Panadol: Indications, Mechanism of Action, Dosage, Side Effects, Warnings, Contraindications and Interactions

It is a medicine that contains a combination of ingredients to combat cold and flu symptoms.

Panadol belongs to a group of medicines called pain relievers and antipyretics ( fever reducers ).

It works quickly to relieve pain caused by conditions such as headaches and osteoarthritis and to reduce fever caused by infection.

Unlike acetylsalicylic acid, a pain reliever and antipyretic, panadol does not reduce inflammation.

Active ingredients of panadol

  • Acetaminofeno 500 mg.
  • Phenylephrine hydrochloride 5 mg.
  • Chloropheniramine Maleate 2 mg.
  • Dextromethorphan Hydrobromide 15 mg.


Panadol comes in many different formulations, such as tablets, soluble tablets, capsules, suppositories, etc.


Panadol is used for the quick, effective, and temporary relief of pain and discomfort associated with:

Mechanism of action of panadol

Panadol is a drug with analgesic (reduces pain) and antipyretic (reduces fever) but does not have anti-inflammatory activity.



In adults and children over 12 years: one to two tablets every four hours (maximum of eight tablets in 24 hours).

In children 7 to 12 years old: averaging one tablet every four hours (maximum of four tablets in 24 hours), taken with water or another liquid.

The soluble tablets must be dissolved in at least half a glass of water.

Panadol suppositories should be administered:

  • In children six months to 3 years: a 125 mg suppository.
  • In children 4 to 8 years: a suppository of 250 mg.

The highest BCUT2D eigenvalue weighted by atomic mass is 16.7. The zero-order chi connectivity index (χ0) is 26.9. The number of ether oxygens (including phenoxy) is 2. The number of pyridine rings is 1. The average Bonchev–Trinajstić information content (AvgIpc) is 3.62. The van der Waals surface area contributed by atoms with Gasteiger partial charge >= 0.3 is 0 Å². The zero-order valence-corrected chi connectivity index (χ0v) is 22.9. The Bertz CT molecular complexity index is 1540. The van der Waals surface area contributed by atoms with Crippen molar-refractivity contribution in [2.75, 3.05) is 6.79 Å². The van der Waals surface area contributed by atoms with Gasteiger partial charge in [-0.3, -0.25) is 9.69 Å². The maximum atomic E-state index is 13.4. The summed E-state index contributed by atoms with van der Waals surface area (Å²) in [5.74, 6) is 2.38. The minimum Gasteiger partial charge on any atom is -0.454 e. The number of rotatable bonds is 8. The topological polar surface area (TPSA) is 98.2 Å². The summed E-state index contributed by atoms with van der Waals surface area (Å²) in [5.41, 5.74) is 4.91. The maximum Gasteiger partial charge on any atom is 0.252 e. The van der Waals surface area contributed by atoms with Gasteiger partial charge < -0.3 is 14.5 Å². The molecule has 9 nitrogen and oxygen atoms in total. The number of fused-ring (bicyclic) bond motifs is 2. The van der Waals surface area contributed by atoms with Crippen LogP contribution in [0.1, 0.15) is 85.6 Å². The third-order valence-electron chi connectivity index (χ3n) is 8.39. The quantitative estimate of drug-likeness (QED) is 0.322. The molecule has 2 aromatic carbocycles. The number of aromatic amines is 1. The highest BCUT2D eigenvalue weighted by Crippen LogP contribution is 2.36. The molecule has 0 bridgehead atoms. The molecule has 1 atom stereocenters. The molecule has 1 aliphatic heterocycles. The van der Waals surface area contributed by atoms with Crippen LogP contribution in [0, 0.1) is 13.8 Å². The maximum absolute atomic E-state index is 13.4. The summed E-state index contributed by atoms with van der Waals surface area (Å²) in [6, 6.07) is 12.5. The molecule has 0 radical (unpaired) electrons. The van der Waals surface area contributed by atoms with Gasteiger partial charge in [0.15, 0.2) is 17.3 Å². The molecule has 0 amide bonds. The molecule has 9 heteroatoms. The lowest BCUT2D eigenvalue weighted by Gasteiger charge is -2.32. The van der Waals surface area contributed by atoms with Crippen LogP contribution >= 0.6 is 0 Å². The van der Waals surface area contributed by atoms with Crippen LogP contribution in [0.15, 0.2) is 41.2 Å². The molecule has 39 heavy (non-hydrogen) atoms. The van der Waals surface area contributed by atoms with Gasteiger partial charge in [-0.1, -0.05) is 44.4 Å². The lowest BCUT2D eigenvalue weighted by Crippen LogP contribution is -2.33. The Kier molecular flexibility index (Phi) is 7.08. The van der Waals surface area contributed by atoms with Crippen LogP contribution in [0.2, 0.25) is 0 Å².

• In children 9 to 12 years: one suppository of 500 mg
  • In adults: two suppositories of 500 mg.

Suppositories can be inserted up to 4 times in 24 hours if necessary. To facilitate insertion, the suppository can be moistened.

Side effects

The side effects of panadol are as follows:

  • Signs of anemia include a low level of red blood cells such as dizziness, pale skin, unusual tiredness or weakness, and shortness of breath.
  • Nausea.
  • Signs of clotting problems include unusual nosebleeds, bruising, blood in the urine, coughing up blood, bleeding gums, and cuts that won’t stop bleeding.
  • Signs of kidney problems include increased urination at night, decreased urine output, blood in the urine, and a change in urine color.
  • Signs of infection
  • Symptoms not present before treatment, such as sore throat, sores, ulcers or white spots on the lips or mouth, and fever with or without chills.
  • Skin rash, hives, or itching.
  • Symptoms of liver damage include abdominal pain, dark urine, itchy skin, pale stools, and yellow skin or eyes.

Stop taking medicine and seek immediate medical attention if any of the following occur:

  • Signs of a severe allergic reaction include labored breathing, hives, and swelling of the face or throat.
  • Symptoms of a serious skin reaction include high fever, rash, sores, or painful blisters on the skin, mouth, or eyes; or peeling skin).
  • Signs of overdose include diarrhea, increased sweating, nausea or vomiting, loss of appetite, stomach cramps or pain, bloating, pain, or tenderness in the upper abdomen or stomach area.

Warnings and Contraindications

Before using this product, the doctor should be informed about the medical history, especially about the patient’s allergies to this medicine or any other substance and the presence of liver disease, regular use, and abuse of alcohol.

Liquid products, chewable tablets, and dissolving or effervescent tablets may contain sugar or aspartame.

Caution is advised if you have diabetes, phenylketonuria, or any other condition requiring limiting and avoiding these substances in your diet.

The doctor should be informed if you are pregnant or if you are breastfeeding before using this medicine:

  • Pregnancy: Panadol is reported to be safe for short-term use in pregnancy at recommended doses.
  • Breastfeeding: Panadol passes into breast milk but is not likely to hurt the baby when used in recommended doses.

Panadol interactions

The following drug interactions as blood thinners such as warfarin and other medications such as isoniazid and ketoconazole have been reported.